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McColl’s Retail Group (MCLS) has reported a 19.1% uplift in annual sales following the acquisition of 298 Co-op convenience stores, but like-for-like growth tailed off towards the end of the year.

Like-for-like sales for the full year to 28 November were up 0.1%, with McColl’s experiencing “significant mix improvements” as a result of growth in key grocery categories alongside declining traditional categories.

Like-for-like sales in convenience stores were up 0.1% in the full year, but slid 0.2% in newsagents. In newly converted stores, like-for-like sales were up 2.4%.

Fourth quarter like-for-like sales slipped 1.1% due to “declining traditional categories and unfavourable weather”.

A total of 25 convenience store refreshes were completed in the second half of the year, bringing the total to 27, with a further 100 planned in 2018.

Chief executive Jonathan Miller commented: “I am delighted to report another strong quarter of revenue growth. For the first time the business has achieved annual revenues of more than £1bn, boosted by our transformational acquisition of 298 high quality convenience stores last year, demonstrating that this is now a business of real scale.

“McColl’s is well positioned to continue to take advantage of the growing convenience market, with clear opportunities to enhance organic growth across our estate, as well as continued expansion through our acquisition programme.

“As we look ahead to next year, we will focus on delivering an enhanced customer offer in over 1,300 stores through the groundbreaking wholesale partnership we signed with Morrisons, which will see us launch hundreds of Safeway branded products, exclusively in McColl’s from January 2018.

“We will also extend our successful convenience store refresh programme to 100 more stores next year. Customer feedback remains very positive and the early performance of refreshed stores has delivered significant increases in footfall and sales, and increased uptake of higher margin convenience categories, including fresh and chilled food.”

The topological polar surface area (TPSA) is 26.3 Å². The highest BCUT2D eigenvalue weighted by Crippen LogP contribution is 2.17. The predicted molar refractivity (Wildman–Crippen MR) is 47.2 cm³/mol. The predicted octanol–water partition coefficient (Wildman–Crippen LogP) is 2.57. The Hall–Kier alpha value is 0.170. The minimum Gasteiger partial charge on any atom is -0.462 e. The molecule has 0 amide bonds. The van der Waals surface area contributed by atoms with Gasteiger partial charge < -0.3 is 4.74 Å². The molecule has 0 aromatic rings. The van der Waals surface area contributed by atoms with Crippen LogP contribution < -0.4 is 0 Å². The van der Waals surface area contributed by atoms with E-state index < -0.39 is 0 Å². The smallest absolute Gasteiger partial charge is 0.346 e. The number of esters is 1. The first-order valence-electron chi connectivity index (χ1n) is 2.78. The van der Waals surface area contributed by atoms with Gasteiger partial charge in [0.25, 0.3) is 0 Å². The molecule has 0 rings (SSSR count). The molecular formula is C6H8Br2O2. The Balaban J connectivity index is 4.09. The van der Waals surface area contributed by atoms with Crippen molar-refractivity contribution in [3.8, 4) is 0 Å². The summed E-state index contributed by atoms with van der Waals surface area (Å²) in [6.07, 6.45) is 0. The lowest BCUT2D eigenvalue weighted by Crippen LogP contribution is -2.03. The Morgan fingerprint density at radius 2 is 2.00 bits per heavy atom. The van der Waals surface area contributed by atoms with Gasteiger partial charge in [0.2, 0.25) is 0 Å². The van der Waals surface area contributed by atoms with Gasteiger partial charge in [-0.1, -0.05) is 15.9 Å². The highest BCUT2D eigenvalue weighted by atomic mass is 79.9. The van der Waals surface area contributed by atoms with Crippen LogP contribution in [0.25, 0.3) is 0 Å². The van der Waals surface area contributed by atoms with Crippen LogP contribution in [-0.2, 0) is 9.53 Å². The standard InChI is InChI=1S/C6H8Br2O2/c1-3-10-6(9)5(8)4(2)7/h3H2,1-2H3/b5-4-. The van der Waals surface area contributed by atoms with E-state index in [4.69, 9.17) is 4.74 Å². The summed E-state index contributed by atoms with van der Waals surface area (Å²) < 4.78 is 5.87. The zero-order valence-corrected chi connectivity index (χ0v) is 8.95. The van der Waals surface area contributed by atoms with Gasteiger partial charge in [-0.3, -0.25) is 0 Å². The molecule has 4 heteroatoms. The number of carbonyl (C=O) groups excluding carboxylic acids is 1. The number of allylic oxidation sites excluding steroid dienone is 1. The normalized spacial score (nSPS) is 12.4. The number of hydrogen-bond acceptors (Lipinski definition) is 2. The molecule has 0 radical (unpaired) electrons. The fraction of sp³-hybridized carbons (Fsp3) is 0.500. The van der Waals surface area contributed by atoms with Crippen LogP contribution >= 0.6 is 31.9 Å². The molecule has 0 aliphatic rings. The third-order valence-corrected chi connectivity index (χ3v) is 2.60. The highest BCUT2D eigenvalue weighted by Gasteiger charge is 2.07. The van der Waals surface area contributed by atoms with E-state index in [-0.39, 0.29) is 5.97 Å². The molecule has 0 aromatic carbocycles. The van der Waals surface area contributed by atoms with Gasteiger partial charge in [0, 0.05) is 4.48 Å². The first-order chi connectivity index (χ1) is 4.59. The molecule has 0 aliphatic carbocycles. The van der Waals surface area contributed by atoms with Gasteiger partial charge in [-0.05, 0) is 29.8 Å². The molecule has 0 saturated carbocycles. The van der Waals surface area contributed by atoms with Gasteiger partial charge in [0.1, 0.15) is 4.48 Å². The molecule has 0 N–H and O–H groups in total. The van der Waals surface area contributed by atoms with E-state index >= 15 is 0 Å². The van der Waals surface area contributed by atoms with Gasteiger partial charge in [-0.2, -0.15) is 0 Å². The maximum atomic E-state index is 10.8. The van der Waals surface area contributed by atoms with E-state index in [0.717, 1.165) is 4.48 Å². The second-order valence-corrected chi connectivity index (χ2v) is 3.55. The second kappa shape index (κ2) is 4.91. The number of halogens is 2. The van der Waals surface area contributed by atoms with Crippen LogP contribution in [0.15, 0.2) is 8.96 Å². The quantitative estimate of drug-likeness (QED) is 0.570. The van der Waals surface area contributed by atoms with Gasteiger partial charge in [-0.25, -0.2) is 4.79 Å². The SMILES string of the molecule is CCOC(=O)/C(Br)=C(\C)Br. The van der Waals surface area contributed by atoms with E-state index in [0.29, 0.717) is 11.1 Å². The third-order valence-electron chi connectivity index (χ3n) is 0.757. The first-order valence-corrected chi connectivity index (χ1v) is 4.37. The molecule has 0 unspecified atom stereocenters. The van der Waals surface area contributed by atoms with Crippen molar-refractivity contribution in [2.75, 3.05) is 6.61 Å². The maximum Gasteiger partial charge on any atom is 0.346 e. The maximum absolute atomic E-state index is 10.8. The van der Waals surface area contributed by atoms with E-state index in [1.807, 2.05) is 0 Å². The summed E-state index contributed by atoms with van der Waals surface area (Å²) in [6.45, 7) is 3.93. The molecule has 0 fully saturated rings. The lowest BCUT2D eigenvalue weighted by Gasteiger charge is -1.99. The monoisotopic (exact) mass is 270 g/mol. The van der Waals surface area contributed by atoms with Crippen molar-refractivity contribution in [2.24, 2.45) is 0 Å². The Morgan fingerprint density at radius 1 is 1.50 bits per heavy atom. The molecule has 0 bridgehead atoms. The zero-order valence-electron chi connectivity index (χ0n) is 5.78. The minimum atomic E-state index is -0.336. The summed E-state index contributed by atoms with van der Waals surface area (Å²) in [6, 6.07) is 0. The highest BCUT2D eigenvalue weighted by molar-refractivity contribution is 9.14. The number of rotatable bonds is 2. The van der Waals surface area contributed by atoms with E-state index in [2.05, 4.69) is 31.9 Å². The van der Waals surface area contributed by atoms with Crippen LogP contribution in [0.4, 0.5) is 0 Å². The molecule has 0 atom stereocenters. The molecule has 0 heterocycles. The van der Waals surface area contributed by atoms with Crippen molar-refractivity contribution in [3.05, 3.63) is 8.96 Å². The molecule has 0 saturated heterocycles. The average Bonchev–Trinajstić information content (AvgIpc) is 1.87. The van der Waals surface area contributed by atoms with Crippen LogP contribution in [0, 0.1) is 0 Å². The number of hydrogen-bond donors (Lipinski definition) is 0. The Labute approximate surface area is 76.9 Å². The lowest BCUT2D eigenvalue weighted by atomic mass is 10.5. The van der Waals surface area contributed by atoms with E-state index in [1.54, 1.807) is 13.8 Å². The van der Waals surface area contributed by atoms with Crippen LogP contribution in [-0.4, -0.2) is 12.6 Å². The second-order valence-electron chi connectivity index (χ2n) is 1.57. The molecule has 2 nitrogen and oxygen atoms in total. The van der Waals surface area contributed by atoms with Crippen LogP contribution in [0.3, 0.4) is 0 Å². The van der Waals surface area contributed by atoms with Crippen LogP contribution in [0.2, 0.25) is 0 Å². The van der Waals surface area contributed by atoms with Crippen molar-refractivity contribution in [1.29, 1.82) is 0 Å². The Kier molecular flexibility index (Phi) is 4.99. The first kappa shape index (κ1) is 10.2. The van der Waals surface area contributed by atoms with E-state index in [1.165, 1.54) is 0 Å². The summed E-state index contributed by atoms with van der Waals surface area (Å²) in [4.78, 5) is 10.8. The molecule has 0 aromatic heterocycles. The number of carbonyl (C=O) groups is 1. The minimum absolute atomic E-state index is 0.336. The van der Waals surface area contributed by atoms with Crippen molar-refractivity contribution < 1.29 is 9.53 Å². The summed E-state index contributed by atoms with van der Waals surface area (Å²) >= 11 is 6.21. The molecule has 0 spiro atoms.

McColl’s also said it was “sad and disappointed” to learn long-time partner Palmer and Harvey had been placed in administration.

It said its “priority is to minimise any potential impact on customers” and the group is in discussions with our supply chain partners, and manufacturers, with a contingency plan already in place to ensure continuity of supply to the around 700 newsagents and smaller convenience stores, previously supplied by P&H.

Late on Friday Nisa announced it had made an agreement to provide a new short term supply contract to McColl’s.

McColl’s has fallen 3.1% to 281.1p so far this morning.

Morning update

Unilever has announced the completion of its €5bn share buyback programme instigated in the aftermath of the failed Kraft Heinz bid for the Anglo Dutch group. Between 19 May and 1 December it repurchased 50,250,099 Unilever N.V. shares and 51,692,284 Unilever PLC shares.

The FTSE 100 has opened the week up 0.8% to 7,358.5pts as the passing of Donald Trump’s tax bill in the US late on Friday has boosted global markets.

Early risers include Associated British Foods (ABF), up 2% to 2,928p, Worldpay Group (WPG) up 1.7% to 431p, Total Produce (TOT), up 1.5% to 230p and Coca-Cola HBC (CCH), up 1.4% to 2,360.5p.

Amongst the early fallers are Hilton Food Group (HFG), down 1.2% to 839.6p, Greene King (GNK), down 0.9% to 516.1p and Ocado (OCDO), down 0.7% to 360.8p.

This week in the City

The City has firmly entered wind-down mode ahead of the festive season, with very few items of note in the diary this week.

In addition to McColl’s this morning, the only other sector results scheduled for this week are from consumer goods packaging firm DS Smith (SMDS), which releases its half year results on Thursday.

Associated British Foods is holding its annual shareholders meeting on Friday in London.

The BRC-KPMG Retail Sales for November are out tomorrow morning and The Grocer Price Index measure of grocery inflation will be published on Friday.